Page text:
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  Why doesn't time-dilation impact the threshold frequency of the photoelectric effect?

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Consider the following hypothetical: 

An atom is traveling with a velocity of v to the left, directly towards an incoming photon, as crudely depicted below.

p----> <----A

Question (1): What is the resonance absorption frequency of the atom?

Question (2): What is the threshold frequency of the atom?

Question (1) requires that we assume that time-dilation is occurring within the atom, in order to be consistent with experimental evidence that shows that the resonance absorption frequency of an atom does in fact decrease due to time-dilation.

Kundig Experiment

Note that the Kundig experiment shows that the threshold frequency of the atom itself is reduced due to time-dilation. This is distinct from any Doppler shifting that occurs with respect to light incident upon the atom.

Question (2) requires that we assume that time-dilation is NOT occurring within the atom, in order to be consistent with the equations for the work function of an electron, which, as far as I can tell, assume that time-dilation is not occurring within the atom.

Electron Work Function

This seems to imply that there is no single answer to "how much time has elapsed" as measured within the atom, since (1) and (2), by definition, require different measurements of time.

What is the correct measure of time in this set of facts?

Here is my question, presented as an experiment:

If I rotate a metallic plate with a threshold frequency of $f_0$ around a light source with a frequency of $f_0$, in the same manner that was done in the Kundig experiment, would the threshold frequency of the plate be reduced below $f_0$ due to time-dilation?

For those that are interested, I came across this in connection with my research applying information theory to time-dilation (the working paper is here: https://www.researchgate.net/publication/323684258_A_Computational_Model_of_Time-Dilation)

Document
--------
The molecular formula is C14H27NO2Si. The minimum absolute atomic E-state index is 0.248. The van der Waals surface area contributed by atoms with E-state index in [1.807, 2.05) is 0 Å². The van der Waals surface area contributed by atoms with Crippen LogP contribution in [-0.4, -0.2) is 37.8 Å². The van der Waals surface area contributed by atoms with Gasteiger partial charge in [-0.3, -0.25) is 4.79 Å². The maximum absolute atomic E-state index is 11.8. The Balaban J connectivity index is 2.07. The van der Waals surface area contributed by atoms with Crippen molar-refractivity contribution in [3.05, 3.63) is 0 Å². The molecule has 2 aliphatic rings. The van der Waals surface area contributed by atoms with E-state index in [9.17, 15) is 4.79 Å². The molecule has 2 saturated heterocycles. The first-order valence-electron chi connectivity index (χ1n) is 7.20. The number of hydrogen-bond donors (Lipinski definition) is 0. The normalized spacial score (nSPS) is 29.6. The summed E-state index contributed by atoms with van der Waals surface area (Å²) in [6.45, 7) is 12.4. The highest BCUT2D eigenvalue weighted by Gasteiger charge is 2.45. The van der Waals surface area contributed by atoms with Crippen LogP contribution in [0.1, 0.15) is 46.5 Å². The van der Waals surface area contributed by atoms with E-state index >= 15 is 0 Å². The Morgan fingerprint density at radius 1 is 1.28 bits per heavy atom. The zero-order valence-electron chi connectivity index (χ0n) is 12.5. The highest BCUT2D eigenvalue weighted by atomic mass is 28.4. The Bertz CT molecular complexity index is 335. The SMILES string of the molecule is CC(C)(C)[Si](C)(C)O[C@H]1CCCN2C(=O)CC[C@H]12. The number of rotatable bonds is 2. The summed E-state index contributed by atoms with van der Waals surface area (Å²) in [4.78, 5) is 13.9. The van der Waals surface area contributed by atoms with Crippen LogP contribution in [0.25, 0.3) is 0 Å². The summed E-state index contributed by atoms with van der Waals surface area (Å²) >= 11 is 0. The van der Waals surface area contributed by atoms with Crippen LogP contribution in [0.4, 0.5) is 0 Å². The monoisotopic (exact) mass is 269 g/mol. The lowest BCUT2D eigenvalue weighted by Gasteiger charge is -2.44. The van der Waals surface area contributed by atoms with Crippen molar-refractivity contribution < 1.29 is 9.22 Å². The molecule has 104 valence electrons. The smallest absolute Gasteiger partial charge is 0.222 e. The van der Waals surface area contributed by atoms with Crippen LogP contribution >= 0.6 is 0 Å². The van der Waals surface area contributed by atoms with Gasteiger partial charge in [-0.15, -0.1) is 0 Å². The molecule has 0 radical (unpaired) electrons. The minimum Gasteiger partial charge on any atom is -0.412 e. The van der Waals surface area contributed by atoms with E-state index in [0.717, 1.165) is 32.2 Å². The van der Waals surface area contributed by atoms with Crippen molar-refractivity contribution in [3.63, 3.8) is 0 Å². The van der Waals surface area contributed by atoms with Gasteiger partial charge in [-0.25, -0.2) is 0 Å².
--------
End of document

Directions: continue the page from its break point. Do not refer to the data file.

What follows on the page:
asked Apr 12 in General Physics by anonymous [ revision history ]
edited Apr 20
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The binding energies $E_n$ are impacted by the atom velocity since  the energy is Lorentz-transformed together with the atomic momentum $\vec{P}$. Voting to close.

Apologies for being unclear, but perhaps it would best if you could just answer the one question I posed:

Is the actual work function of an electron given by $hf_0\frac{1}{\gamma}$, where $\gamma$ is the Lorentz factor?

It depends on the experimental situation described above. There is no notion of "actual work function" alone, but "an effective work function" depending on the velocity vector with respect to your lab generator.

OK, but is the work function adjusted by the Lorentz factor γ? I believe your statement that it is a relativistic invariant implies that it is not, but please correct me if I'm mistaken.

OK, but is the work function adjusted by the Lorentz factor $\gamma$? I believe your statement that it is a relativistic invariant implies that it is not, but please correct me if I'm mistaken.

Most recent comments show all comments

So you're now saying the photoelectric effect is due to light being absorbed in the nucleus of an atom? I'm almost certain that is incorrect. 

I'm admittedly not an expert on this subject, which is why I posted the question. But, with all due respect, I'm getting the sense you have no idea what you're talking about. I asked you a simple, yes / no question, and you responded with a bunch of cryptic nonsense.

I am not saying the photoelectric effect is due to light being absorbed in the nucleus of an atom! I impied absorption by an atomic electron or by an electron from a metal plate.

I am not in position to give you some lectures on atomic physics here. Learn from other sources, please.

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